Grimes County Fair Results
We survived the week-long events at the Grimes County Fair. From performing a routine on horseback before the rodeo twice to the Premium Sale on Thursday night, my children, Jake and Kyla DeHaven, were working hard and having fun. In the near future, I will post their pre-rodeo performance with the Grimes County Jr. Deputy Sheriff’s Mounted Posse. All I will say now is that it was a good, clean performance. We were really proud of all the kids.
I recently read an article that stated that the demand for goat meat has skyrocketed due to the influx of immigrants in the Houston area. Sale barn prices for goats have also increased noticeably. Knowing these facts did not prepare me for the number of goat projects at the fair. I have never seen so many goats at the fair. There were seven classes of market goats with 16-18 goats in each class. That might not sound like very many for the Houston Livestock Show and Rodeo, but it is for our county fair.
Jake and Kyla both raised and showed a market goat project. Jake placed 3rd in his class, and Kyla placed 8th in her class. Kyla chose to sell her goat at the Freezer Sale, which allowed her to make a profit on her market projects. Jake’s goat is here at the ranch. We are taking it to the processing plant tomorrow. We are going to have some cabrito.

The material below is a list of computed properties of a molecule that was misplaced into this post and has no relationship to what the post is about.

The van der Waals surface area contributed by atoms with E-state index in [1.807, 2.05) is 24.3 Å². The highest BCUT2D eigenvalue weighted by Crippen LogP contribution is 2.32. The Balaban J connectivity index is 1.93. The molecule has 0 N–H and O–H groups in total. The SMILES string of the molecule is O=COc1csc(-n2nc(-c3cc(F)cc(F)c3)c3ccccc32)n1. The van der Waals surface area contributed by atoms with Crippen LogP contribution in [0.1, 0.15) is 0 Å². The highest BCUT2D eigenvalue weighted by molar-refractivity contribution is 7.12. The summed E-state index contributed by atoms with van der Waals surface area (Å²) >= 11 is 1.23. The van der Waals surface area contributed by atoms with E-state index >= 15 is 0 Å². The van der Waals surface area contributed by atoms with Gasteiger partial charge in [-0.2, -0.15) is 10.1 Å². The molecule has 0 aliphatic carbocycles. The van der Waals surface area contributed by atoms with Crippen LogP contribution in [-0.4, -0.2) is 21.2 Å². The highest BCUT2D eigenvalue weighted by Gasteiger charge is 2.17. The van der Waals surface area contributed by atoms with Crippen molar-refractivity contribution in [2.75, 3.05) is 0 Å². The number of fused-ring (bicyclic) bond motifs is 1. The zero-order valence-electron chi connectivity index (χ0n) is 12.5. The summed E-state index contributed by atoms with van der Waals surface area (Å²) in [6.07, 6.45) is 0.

Kyla and Jake also raised market swine projects, which have always been popular at the county fair. Kyla raised a Hampshire pig and Jake raised a Duroc. Hampshires are black with a white belt around their shoulders. They remind one of an oreo. Durocs are a pretty dark red color all over.
Regardless of how hard we tried, Kyla’s pig gained weight really slowly. Market swine at our fair have to weigh between 230-275 to qualify. As her Hamp walked across the scales, it fell below the mark by 6 pounds. So it got disqualified and is in our backyard for the moment. Before her disqualification, she received 11th place on her pig.
Eating on the exact same feed regimen, Jake’s pig weighed 270. Not being an expert in swine, I have to wonder if the weight difference was due in part to metabolism. His pig laid around all the time. Her pig thought it was a dog and ran around the yard playing. It rolled over so you could scratch its tummy. It even made a sound like a bark.
Jake’s hog placed 2nd in his class. We were so excited for him. He sold it in the Premium Sale and did better than we even hoped he would.
Our family’s business is grass fed beef. We enjoy raising market animals for the public. My husband and I are excited that our children are not only learning about cattle and the grass fed beef business, but they are learning how to raise other market animals. We are hardly experts in goats or swine, but we are learning. You have to start somewhere and I am thankful that county fairs remain in our society, which encourage agricultural pursuits.